NACOGDOCHES, Texas (KTRE) - A longtime goal for the African American Historic Project in Nacogdoches is the restoration of the historic Clay House.
It’s been slow going, but as Donna McCollum tells us the structure has caught the attention of state preservationists, giving local historians increased hope of reaching their goal.
When you enter the Charlie Clay House, you’re stepping into the finest house in the Zion Hill Historic District in Nacogdoches. That’s according to experts with Preservation Texas.
But they also contend it’s the most endangered house in the most-intact 20th century African American working class neighborhood in Texas.
“Charlie Clay was, uh, we’re going to learn more about him through the Historical Structures Report," said Richard Orton, African American Heritage Project member and grant writer.
Orton is anxious to receive that historical structures report. The Summerlee Foundation will pay preservationists to detail the home’s history.
Findings will show major funders why the traditional 1900′s African-American home should be preserved.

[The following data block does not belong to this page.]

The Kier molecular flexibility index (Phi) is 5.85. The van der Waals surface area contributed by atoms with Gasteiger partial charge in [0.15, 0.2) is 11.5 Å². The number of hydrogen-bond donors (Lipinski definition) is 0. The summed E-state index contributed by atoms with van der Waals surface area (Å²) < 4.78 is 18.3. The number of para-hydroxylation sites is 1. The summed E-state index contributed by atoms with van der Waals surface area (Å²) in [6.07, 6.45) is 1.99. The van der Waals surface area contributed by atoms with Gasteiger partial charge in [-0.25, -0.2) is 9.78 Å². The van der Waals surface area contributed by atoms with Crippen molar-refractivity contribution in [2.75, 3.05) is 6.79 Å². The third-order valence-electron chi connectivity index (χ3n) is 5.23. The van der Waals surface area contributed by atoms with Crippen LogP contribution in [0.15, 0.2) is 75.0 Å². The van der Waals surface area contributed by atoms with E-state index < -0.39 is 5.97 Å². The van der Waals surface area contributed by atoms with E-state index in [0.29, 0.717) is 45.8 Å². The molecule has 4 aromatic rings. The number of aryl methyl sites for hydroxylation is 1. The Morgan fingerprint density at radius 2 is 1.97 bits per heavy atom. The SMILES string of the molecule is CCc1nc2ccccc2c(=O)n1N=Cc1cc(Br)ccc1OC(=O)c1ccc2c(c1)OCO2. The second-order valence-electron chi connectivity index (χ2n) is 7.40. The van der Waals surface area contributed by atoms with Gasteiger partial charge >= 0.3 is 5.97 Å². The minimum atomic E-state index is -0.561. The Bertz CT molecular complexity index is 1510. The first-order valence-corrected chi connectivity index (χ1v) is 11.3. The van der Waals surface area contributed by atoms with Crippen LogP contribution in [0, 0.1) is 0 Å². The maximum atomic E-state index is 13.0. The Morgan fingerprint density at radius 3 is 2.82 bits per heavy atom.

“Creating that sort of gives us credibility for people with the money to fund this kind of project," Orton said.
The grassroots organization that owns the Clay House has operated off private donations and proceeds from an annual barbecue. The group says more funding is needed to reach its goal to use the Clay House as a community center and museum.
“It’s also proven to be kind of a cultural melting pot for this area where we have people from different walks of life, different professions, different ethnic groups come here for the barbecue and so we want that to continue,” said Paul Jackson, the president of AAHP.
Orton and Jackson have worked on the goal for more than a decade. In January the analysis should be complete, so the group can go after substantial funding.
The analysis will determine how much money it will take to preserve the home. Local fundraisers remain important. The AAHP will hold its annual barbecue this Saturday at the Clay House on Bois d’Arc Street in Nacogdoches.